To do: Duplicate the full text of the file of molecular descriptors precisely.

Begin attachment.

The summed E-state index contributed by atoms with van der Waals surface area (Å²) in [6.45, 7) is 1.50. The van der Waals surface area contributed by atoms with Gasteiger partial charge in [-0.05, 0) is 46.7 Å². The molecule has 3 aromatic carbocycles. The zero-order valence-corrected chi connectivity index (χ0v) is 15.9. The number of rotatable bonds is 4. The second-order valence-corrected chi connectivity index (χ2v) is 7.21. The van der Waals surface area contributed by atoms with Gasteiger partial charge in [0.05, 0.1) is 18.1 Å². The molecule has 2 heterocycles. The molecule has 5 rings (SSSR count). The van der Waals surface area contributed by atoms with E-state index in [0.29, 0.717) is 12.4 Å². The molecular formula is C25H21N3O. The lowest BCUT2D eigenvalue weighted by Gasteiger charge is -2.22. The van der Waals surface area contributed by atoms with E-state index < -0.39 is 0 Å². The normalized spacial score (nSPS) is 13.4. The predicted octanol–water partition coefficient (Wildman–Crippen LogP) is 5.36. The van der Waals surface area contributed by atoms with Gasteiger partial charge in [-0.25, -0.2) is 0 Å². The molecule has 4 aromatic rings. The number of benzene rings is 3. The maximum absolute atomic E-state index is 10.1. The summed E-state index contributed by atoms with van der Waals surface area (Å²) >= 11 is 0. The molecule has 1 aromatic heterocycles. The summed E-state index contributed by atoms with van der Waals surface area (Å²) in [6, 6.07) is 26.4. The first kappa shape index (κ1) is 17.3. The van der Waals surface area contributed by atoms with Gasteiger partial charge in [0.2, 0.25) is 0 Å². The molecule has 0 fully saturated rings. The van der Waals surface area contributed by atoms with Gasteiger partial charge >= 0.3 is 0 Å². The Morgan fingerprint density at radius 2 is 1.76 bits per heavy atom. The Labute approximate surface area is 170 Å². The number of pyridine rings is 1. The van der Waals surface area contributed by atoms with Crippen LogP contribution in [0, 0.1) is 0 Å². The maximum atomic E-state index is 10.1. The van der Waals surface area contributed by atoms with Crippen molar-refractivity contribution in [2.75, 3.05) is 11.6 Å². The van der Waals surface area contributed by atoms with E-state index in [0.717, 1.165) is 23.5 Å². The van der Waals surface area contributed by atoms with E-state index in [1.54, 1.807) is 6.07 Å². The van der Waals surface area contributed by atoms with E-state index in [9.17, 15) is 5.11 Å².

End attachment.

The summed E-state index contributed by atoms with van der Waals surface area (Å²) in [6.45, 7) is 1.50. The van der Waals surface area contributed by atoms with Gasteiger partial charge in [-0.05, 0) is 46.7 Å². The molecule has 3 aromatic carbocycles. The zero-order valence-corrected chi connectivity index (χ0v) is 15.9. The number of rotatable bonds is 4. The second-order valence-corrected chi connectivity index (χ2v) is 7.21. The van der Waals surface area contributed by atoms with Gasteiger partial charge in [0.05, 0.1) is 18.1 Å². The molecule has 2 heterocycles. The molecule has 5 rings (SSSR count). The van der Waals surface area contributed by atoms with E-state index in [0.29, 0.717) is 12.4 Å². The molecular formula is C25H21N3O. The lowest BCUT2D eigenvalue weighted by Gasteiger charge is -2.22. The van der Waals surface area contributed by atoms with E-state index < -0.39 is 0 Å². The normalized spacial score (nSPS) is 13.4. The predicted octanol–water partition coefficient (Wildman–Crippen LogP) is 5.36. The van der Waals surface area contributed by atoms with Gasteiger partial charge in [-0.25, -0.2) is 0 Å². The molecule has 4 aromatic rings. The number of benzene rings is 3. The maximum absolute atomic E-state index is 10.1. The summed E-state index contributed by atoms with van der Waals surface area (Å²) >= 11 is 0. The molecule has 1 aromatic heterocycles. The summed E-state index contributed by atoms with van der Waals surface area (Å²) in [6, 6.07) is 26.4. The first kappa shape index (κ1) is 17.3. The van der Waals surface area contributed by atoms with Gasteiger partial charge in [0.2, 0.25) is 0 Å². The molecule has 0 fully saturated rings. The van der Waals surface area contributed by atoms with Gasteiger partial charge >= 0.3 is 0 Å². The Morgan fingerprint density at radius 2 is 1.76 bits per heavy atom. The Labute approximate surface area is 170 Å². The number of pyridine rings is 1. The van der Waals surface area contributed by atoms with Crippen LogP contribution in [0, 0.1) is 0 Å². The maximum atomic E-state index is 10.1. The van der Waals surface area contributed by atoms with Crippen molar-refractivity contribution in [2.75, 3.05) is 11.6 Å². The van der Waals surface area contributed by atoms with E-state index in [0.717, 1.165) is 23.5 Å². The van der Waals surface area contributed by atoms with E-state index in [1.54, 1.807) is 6.07 Å². The van der Waals surface area contributed by atoms with E-state index in [9.17, 15) is 5.11 Å².